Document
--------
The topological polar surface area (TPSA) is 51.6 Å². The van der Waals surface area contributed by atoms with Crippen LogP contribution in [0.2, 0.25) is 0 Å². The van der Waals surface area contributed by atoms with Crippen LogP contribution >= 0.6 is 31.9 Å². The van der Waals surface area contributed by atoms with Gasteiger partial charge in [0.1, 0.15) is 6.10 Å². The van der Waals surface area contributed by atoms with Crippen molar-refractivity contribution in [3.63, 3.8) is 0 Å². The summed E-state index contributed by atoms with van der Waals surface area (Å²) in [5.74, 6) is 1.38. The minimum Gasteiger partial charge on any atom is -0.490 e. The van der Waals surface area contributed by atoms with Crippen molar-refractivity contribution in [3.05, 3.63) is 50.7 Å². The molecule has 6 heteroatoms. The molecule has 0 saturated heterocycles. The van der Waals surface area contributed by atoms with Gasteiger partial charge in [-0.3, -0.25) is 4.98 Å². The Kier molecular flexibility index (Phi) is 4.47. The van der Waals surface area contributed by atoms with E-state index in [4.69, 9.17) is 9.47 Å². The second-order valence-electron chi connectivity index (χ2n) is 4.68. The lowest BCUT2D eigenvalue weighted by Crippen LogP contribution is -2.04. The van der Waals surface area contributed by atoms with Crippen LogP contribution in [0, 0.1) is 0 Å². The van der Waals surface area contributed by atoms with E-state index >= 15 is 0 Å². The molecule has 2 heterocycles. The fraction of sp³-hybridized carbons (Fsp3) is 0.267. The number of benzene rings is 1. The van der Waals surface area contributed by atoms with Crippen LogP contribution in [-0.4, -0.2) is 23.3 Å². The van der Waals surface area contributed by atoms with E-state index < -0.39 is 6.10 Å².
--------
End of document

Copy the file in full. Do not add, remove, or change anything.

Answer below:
The topological polar surface area (TPSA) is 51.6 Å². The van der Waals surface area contributed by atoms with Crippen LogP contribution in [0.2, 0.25) is 0 Å². The van der Waals surface area contributed by atoms with Crippen LogP contribution >= 0.6 is 31.9 Å². The van der Waals surface area contributed by atoms with Gasteiger partial charge in [0.1, 0.15) is 6.10 Å². The van der Waals surface area contributed by atoms with Crippen molar-refractivity contribution in [3.63, 3.8) is 0 Å². The summed E-state index contributed by atoms with van der Waals surface area (Å²) in [5.74, 6) is 1.38. The minimum Gasteiger partial charge on any atom is -0.490 e. The van der Waals surface area contributed by atoms with Crippen molar-refractivity contribution in [3.05, 3.63) is 50.7 Å². The molecule has 6 heteroatoms. The molecule has 0 saturated heterocycles. The van der Waals surface area contributed by atoms with Gasteiger partial charge in [-0.3, -0.25) is 4.98 Å². The Kier molecular flexibility index (Phi) is 4.47. The van der Waals surface area contributed by atoms with E-state index in [4.69, 9.17) is 9.47 Å². The second-order valence-electron chi connectivity index (χ2n) is 4.68. The lowest BCUT2D eigenvalue weighted by Crippen LogP contribution is -2.04. The van der Waals surface area contributed by atoms with Crippen LogP contribution in [0, 0.1) is 0 Å². The van der Waals surface area contributed by atoms with E-state index >= 15 is 0 Å². The molecule has 2 heterocycles. The fraction of sp³-hybridized carbons (Fsp3) is 0.267. The number of benzene rings is 1. The van der Waals surface area contributed by atoms with Crippen LogP contribution in [-0.4, -0.2) is 23.3 Å². The van der Waals surface area contributed by atoms with E-state index < -0.39 is 6.10 Å².